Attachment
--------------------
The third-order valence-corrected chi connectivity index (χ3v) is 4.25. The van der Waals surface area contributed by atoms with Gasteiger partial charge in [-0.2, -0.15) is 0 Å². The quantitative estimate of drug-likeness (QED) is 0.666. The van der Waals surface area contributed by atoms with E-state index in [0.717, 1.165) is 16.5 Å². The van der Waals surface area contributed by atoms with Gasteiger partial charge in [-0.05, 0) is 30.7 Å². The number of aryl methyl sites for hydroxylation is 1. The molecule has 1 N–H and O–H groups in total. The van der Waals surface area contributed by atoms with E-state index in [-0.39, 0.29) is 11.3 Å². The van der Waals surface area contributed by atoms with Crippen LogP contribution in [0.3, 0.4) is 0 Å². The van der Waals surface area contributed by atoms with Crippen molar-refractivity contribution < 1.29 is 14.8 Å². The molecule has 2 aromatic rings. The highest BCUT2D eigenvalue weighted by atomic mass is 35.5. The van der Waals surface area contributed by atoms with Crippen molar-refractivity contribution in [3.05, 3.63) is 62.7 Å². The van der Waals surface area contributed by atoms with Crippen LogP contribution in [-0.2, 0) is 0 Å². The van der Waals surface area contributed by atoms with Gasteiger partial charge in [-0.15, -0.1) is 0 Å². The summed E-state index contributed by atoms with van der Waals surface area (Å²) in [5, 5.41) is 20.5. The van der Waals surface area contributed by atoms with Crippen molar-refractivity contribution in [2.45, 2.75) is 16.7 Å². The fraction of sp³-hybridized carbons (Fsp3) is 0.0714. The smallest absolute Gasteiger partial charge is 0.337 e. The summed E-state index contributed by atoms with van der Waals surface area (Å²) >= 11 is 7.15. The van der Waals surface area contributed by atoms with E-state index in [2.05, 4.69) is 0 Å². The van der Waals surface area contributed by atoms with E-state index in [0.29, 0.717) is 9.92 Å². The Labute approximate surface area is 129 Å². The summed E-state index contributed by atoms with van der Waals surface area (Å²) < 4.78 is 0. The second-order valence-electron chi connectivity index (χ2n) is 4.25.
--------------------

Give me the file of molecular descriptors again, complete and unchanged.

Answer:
The third-order valence-corrected chi connectivity index (χ3v) is 4.25. The van der Waals surface area contributed by atoms with Gasteiger partial charge in [-0.2, -0.15) is 0 Å². The quantitative estimate of drug-likeness (QED) is 0.666. The van der Waals surface area contributed by atoms with E-state index in [0.717, 1.165) is 16.5 Å². The van der Waals surface area contributed by atoms with Gasteiger partial charge in [-0.05, 0) is 30.7 Å². The number of aryl methyl sites for hydroxylation is 1. The molecule has 1 N–H and O–H groups in total. The van der Waals surface area contributed by atoms with E-state index in [-0.39, 0.29) is 11.3 Å². The van der Waals surface area contributed by atoms with Crippen LogP contribution in [0.3, 0.4) is 0 Å². The van der Waals surface area contributed by atoms with Crippen molar-refractivity contribution < 1.29 is 14.8 Å². The molecule has 2 aromatic rings. The highest BCUT2D eigenvalue weighted by atomic mass is 35.5. The van der Waals surface area contributed by atoms with Crippen molar-refractivity contribution in [3.05, 3.63) is 62.7 Å². The van der Waals surface area contributed by atoms with Crippen LogP contribution in [-0.2, 0) is 0 Å². The van der Waals surface area contributed by atoms with Gasteiger partial charge in [-0.15, -0.1) is 0 Å². The summed E-state index contributed by atoms with van der Waals surface area (Å²) in [5, 5.41) is 20.5. The van der Waals surface area contributed by atoms with Crippen molar-refractivity contribution in [2.45, 2.75) is 16.7 Å². The fraction of sp³-hybridized carbons (Fsp3) is 0.0714. The smallest absolute Gasteiger partial charge is 0.337 e. The summed E-state index contributed by atoms with van der Waals surface area (Å²) >= 11 is 7.15. The van der Waals surface area contributed by atoms with E-state index in [2.05, 4.69) is 0 Å². The van der Waals surface area contributed by atoms with E-state index in [0.29, 0.717) is 9.92 Å². The Labute approximate surface area is 129 Å². The summed E-state index contributed by atoms with van der Waals surface area (Å²) < 4.78 is 0. The second-order valence-electron chi connectivity index (χ2n) is 4.25.